A new report from the McKinsey Global Institute (MGI), on the likely consequences of global warming for Asia, has some very dire projections for India—bear in mind, the report projects Asia to suffer the brunt of the climate change impact. MGI’s may not be the first such projection for India, but at a time when the debate has erupted over whether there is still time for meaningful climate action, or the world has woken up too late, this serves as a reminder of the worst that the country must prepare for. In the absence of adaptation and mitigation measures, leading to a representative concentration pathway of 8.5 (the highest GHG concentration pathway by 2100, as worked out by the Intergovernmental Panel on Climate Change), by 2050, the country is projected to lose, in terms of doing outdoor work, nearly a third of the daylight hours in a day; indeed, four of the five most populous cities will see the average share of outdoor working hours lost in a year increasing by more than 5 percentage points compared with today. Nearly 500 million people will be living in areas that would witness lethal heatwaves. The likelihood of a more-than 10% decline in yields of four top crops, including rice and wheat, will grow from 12% today to 39% by then. The scale of damage to infrastructure, etc from annual floods increases five-fold from today’s levels, while cities like Kochi, Kozhikode, Mumbai, Pune will see a significant increase in the extreme precipitation events—something that has become clear with the devastating floods in certain reaches of Kerala over the recent years. Oceanic warming will threaten millions of livelihoods in the coastal areas even as water stress in certain areas of the country makes these practicably unlivable.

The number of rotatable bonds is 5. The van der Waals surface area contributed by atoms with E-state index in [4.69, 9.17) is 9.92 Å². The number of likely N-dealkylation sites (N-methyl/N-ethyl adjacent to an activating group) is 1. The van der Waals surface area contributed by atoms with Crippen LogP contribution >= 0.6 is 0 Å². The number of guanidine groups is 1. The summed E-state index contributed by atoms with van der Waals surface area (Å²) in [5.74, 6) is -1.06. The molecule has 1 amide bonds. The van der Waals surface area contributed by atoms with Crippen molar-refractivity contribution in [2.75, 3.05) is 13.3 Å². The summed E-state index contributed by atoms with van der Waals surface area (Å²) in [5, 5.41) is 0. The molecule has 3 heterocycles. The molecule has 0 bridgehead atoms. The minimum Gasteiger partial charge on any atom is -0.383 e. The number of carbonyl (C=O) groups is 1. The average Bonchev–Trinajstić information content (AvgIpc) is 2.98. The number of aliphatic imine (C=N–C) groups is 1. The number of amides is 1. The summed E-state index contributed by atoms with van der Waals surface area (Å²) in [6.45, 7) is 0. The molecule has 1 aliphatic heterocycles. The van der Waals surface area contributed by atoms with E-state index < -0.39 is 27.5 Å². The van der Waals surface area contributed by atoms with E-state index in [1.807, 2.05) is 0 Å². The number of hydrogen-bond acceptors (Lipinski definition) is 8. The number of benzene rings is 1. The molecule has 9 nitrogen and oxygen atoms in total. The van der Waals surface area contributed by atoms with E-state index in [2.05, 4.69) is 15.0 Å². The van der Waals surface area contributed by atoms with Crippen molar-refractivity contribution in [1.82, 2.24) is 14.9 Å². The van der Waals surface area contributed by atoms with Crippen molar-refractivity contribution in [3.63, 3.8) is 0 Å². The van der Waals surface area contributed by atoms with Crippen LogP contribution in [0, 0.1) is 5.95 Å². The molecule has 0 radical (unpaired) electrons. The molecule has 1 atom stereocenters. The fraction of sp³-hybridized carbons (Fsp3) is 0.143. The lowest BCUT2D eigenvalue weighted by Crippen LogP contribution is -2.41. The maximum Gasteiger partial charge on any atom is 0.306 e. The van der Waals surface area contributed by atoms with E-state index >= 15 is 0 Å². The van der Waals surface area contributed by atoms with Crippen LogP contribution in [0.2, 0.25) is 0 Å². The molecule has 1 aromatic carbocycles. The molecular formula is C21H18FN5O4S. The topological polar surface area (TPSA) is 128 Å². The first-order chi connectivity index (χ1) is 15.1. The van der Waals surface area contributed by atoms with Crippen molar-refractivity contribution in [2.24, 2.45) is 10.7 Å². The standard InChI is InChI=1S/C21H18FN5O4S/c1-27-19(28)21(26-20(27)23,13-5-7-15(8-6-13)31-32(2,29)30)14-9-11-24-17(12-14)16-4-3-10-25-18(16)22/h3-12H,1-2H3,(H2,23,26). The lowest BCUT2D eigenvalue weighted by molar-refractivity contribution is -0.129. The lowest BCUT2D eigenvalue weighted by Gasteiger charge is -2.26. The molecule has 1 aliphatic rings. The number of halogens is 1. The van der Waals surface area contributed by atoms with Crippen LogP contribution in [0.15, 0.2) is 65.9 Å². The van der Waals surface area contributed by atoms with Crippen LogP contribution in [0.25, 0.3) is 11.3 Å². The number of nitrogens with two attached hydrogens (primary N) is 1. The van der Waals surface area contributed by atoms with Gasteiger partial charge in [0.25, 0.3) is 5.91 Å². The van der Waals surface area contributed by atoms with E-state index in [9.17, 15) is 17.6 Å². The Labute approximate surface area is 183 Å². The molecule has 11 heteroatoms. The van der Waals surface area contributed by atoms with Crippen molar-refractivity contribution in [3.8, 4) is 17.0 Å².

While a section of scientific opinion believes the world is past redemption—a recently published study (in a Nature group publication) by Norwegian study claimed this—the overwhelming majority says that there is still time, though, the window for action is closing fast. India is doing admirably on climate action—a recent BofA report estimates the country to not just achieve its commitments under the Paris agreement but also to go past these, echoing the prime minister’s claim at the G-20 meeting. As this newspaper has pointed out earlier, this will mean little if other countries don’t get ambitious about climate action. With Donald Trump being ousted as the US president in the recent elections, there is some hope of climate action by the US, under Joe Biden, even if he is unable to give fruition to his entire green plan. At the same time, the UK, which has also been a frontrunner in climate action, is targeting net-zero status by 2050, but experts doubt if the country is willing to put its money where its mouth is on this. Similarly, while the EU is also working on a net-zero target, as this newspaper has pointed out earlier, the steps it intends to take on agricultural emissions will likely mean the shifting of the carbon burden to other economies—quite worryingly, this could have a devastating impact on some of the world’s most critical, and irreplaceable, carbon-sinks. And then, there is Australia, where climate denialism has become the mainstream thought—even in Trumpian America, the party that has historically been climate sceptic is now seeing some leaders soften their stances. Experts have called for the international community to force Australia to correct its course by imposing climate-related trade tariffs—whether this will be possible with the fraying of multilateral governance of global trade and the rising focus on bilateral and regional trade deals remains to be seen. Meanwhile, developed countries have not even given a fraction of the money they had agreed to contribute towards green development in developing and least-developed countries.